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“Things are never quite as scary
when you’ve got a best friend.”
I will tell you the story. It may take a few days, but we can get though it together. It started a couple of summers ago, the summer Max found the Orb.
“Come on Jac, you are not even trying.”
“Max, my hand is little bad today.”
“Oh. Okay. Do you want to do something else?”
“No, let’s just talk.”
Max tosses the X-Box controller at the floor then jumps up from sitting Indian style on the floor. He props the pillows and reclines on his bed. I use the desk chair to stand, then sit, slowly spinning the chair to face Max.
“Are the kids in middle school going to be mean to me?”
“Jac, school does not start for another few weeks. What are your worried about?”
“It has been better since you talked to Bobby McMurtry. He stopped being mean to me. Lillian says they will beat me up every day in middle school.”
“You know that is not true. Lillian is just being mean. Stop being a baby. No one is going to beat you up. Middle school is different, everyone knows they need to be nice and get along. The schoolwork is harder. People don’t have time to be mean. You are going to meet a lot of new people and make a lot of friends.”
“Yes, Jac, you will make friends. Lots of them. There are so many more people. The girls are prettier too.”
“Yes, you know what girls are, right?”
Max is laughing at his own joke. I wait. He stops and does what he always does. He makes me feel better.
“Have you been doing what the doctor suggested?”
“She is a counselor and, yeah, I suppose.”
“That means no. Jac, you have to tell people about it. Stop trying to hide it. Everyone knows and the people who don’t know will ask you about it. You need to do what the counselor told you. Tell them about it. What did she say…? She said: You need to own it. Own it, Jac”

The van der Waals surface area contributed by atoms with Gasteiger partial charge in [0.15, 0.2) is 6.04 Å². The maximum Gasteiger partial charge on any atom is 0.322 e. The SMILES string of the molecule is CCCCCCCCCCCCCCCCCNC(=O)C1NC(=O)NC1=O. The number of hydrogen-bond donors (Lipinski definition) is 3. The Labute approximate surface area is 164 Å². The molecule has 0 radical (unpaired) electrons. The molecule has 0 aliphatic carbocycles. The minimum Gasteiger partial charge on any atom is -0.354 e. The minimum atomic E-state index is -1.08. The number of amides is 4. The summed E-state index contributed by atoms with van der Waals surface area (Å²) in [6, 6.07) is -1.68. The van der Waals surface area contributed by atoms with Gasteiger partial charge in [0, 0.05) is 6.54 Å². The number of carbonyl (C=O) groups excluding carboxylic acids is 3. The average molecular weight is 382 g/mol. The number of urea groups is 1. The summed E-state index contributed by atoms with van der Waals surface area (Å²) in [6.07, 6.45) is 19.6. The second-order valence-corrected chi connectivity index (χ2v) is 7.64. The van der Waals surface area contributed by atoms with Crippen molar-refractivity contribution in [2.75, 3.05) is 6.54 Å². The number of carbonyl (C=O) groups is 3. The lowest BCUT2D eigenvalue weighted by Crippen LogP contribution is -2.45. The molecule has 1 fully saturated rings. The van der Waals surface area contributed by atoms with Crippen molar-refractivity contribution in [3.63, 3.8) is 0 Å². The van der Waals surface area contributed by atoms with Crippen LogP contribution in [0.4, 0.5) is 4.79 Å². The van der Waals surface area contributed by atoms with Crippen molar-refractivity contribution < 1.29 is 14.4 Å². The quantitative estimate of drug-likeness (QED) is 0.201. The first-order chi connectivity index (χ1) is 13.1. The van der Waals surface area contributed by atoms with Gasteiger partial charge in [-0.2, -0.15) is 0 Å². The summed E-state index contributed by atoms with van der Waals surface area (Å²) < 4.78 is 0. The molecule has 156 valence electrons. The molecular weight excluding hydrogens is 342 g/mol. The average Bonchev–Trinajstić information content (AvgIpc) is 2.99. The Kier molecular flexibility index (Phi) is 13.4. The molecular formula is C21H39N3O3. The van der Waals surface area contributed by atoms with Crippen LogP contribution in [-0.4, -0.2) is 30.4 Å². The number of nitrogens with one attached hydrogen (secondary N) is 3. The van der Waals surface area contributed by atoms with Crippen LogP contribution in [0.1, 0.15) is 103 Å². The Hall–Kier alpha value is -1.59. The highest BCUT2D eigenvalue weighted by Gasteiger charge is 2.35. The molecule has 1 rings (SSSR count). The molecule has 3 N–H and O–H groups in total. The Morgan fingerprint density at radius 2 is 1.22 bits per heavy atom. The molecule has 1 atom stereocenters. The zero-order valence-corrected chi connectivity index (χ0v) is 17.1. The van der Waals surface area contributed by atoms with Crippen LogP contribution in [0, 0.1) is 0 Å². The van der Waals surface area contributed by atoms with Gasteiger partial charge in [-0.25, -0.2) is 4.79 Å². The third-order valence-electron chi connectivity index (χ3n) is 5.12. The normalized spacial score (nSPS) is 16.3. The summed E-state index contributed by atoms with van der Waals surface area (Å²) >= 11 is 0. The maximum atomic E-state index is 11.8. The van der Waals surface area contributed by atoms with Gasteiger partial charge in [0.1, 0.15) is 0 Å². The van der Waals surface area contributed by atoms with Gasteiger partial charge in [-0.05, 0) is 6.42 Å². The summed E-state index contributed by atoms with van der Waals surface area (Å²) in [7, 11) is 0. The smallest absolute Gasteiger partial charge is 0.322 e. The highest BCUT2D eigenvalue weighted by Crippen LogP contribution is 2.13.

“But, Max, sometimes my words don’t come out right.”
“No, they don’t but that is okay too. It doesn’t make you any less smart, or less funny. People don’t know you are funny. I know you are funny but no one else does. Make a joke. Get people to laugh while you tell them about it. You know the answer. Why are you being stubborn?”
“I am not stubborn… Max, do you think middle school will be better?”
“I know it will be better. But you have to be better too. Stop being shy and afraid. Let people know the Jac I know. Funny. Smart. Kind. And, you are a terrible dancer.”
Max waits while I laugh because he knows he has just made me happy. Standing, I try to do The Watusi, but it looks more like The Mashed Potato. I get exactly the result I wanted. Max is roaring. I stop and head home. Mac’s mother hollers from the kitchen as I am opening the back door to leave.
“Coming back to tomorrow Jac?”
“Yes, maybe in the afternoon.”
Walking across the yard, the back gate, I see Max watching me from his upstairs window.
When I come back to Max’s house, I forget to call first. I walk the two blocks, only to have Max’s mother tell me he is not home. He, and Jamie, and Mark, and Randall have gone swimming at the old mill pond. I walk home, thinking about owning it. Max knows I can’t swim so he didn’t invite me. That is a kindness. I’ll come back tomorrow. I’ll own it.
Written: April 3, 2020
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Ten lessons in motivation from Admiral W. H. McRaven.
Research sites and graphics artists.
About R. C.
Fortunately, in secondary school, my interest in reading was sparked. A close friend and an instructor who took an interest in a boy he later called ‘The rebel without a clue.’ were instrumental in learning the value of a good book. Both piqued my interest in reading.
My lifelong friend inspired me to read J.R.R. Tolkien, and I became addicted to the fantasy genre. The instructor required me to read exciting historical novels for academic credit. Frank Norris, Leon Uris, and Ken Follett are inspirations and fuel my love of history.
Born to a military family, it was logical that I follow the military tradition. However, after four years of “yes sirs” and scraping the wax off floors, I decided there must be more fun in a corporate career.
After thirty-plus years of work experience across the globe, the corporate career landed me in Colorado.
Where it all started.
Humans are interstellar capable.
Is she strong enough to save everyone?
Pops, Allison’s father says, let them all die.